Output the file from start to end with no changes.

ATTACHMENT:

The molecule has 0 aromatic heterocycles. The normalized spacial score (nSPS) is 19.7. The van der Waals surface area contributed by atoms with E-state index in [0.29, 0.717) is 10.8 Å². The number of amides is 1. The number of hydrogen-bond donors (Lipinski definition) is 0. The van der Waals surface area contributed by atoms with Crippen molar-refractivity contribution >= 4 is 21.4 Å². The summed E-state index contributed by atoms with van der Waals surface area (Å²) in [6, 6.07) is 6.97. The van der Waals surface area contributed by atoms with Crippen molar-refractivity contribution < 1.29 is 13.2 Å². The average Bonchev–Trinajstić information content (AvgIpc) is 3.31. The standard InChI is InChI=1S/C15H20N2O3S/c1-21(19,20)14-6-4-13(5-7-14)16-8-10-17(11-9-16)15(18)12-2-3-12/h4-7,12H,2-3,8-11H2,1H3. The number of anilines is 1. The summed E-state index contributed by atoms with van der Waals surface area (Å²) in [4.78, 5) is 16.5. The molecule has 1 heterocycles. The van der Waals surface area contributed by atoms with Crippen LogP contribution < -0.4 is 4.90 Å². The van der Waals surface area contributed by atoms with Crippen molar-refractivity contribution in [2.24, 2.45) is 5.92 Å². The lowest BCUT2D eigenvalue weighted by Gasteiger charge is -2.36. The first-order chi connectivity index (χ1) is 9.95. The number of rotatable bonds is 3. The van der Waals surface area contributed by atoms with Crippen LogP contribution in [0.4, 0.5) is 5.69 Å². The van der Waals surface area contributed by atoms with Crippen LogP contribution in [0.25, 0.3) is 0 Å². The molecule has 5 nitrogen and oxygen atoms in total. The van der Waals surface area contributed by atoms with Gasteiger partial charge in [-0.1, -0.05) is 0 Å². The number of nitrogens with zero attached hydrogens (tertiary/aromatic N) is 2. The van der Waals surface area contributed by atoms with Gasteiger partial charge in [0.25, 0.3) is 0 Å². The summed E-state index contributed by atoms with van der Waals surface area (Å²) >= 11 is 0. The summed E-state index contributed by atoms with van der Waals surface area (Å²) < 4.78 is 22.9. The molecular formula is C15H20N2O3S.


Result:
The molecule has 0 aromatic heterocycles. The normalized spacial score (nSPS) is 19.7. The van der Waals surface area contributed by atoms with E-state index in [0.29, 0.717) is 10.8 Å². The number of amides is 1. The number of hydrogen-bond donors (Lipinski definition) is 0. The van der Waals surface area contributed by atoms with Crippen molar-refractivity contribution >= 4 is 21.4 Å². The summed E-state index contributed by atoms with van der Waals surface area (Å²) in [6, 6.07) is 6.97. The van der Waals surface area contributed by atoms with Crippen molar-refractivity contribution < 1.29 is 13.2 Å². The average Bonchev–Trinajstić information content (AvgIpc) is 3.31. The standard InChI is InChI=1S/C15H20N2O3S/c1-21(19,20)14-6-4-13(5-7-14)16-8-10-17(11-9-16)15(18)12-2-3-12/h4-7,12H,2-3,8-11H2,1H3. The number of anilines is 1. The summed E-state index contributed by atoms with van der Waals surface area (Å²) in [4.78, 5) is 16.5. The molecule has 1 heterocycles. The van der Waals surface area contributed by atoms with Crippen LogP contribution < -0.4 is 4.90 Å². The van der Waals surface area contributed by atoms with Crippen molar-refractivity contribution in [2.24, 2.45) is 5.92 Å². The lowest BCUT2D eigenvalue weighted by Gasteiger charge is -2.36. The first-order chi connectivity index (χ1) is 9.95. The number of rotatable bonds is 3. The van der Waals surface area contributed by atoms with Crippen LogP contribution in [0.4, 0.5) is 5.69 Å². The van der Waals surface area contributed by atoms with Crippen LogP contribution in [0.25, 0.3) is 0 Å². The molecule has 5 nitrogen and oxygen atoms in total. The van der Waals surface area contributed by atoms with Gasteiger partial charge in [-0.1, -0.05) is 0 Å². The number of nitrogens with zero attached hydrogens (tertiary/aromatic N) is 2. The van der Waals surface area contributed by atoms with Gasteiger partial charge in [0.25, 0.3) is 0 Å². The summed E-state index contributed by atoms with van der Waals surface area (Å²) >= 11 is 0. The summed E-state index contributed by atoms with van der Waals surface area (Å²) < 4.78 is 22.9. The molecular formula is C15H20N2O3S.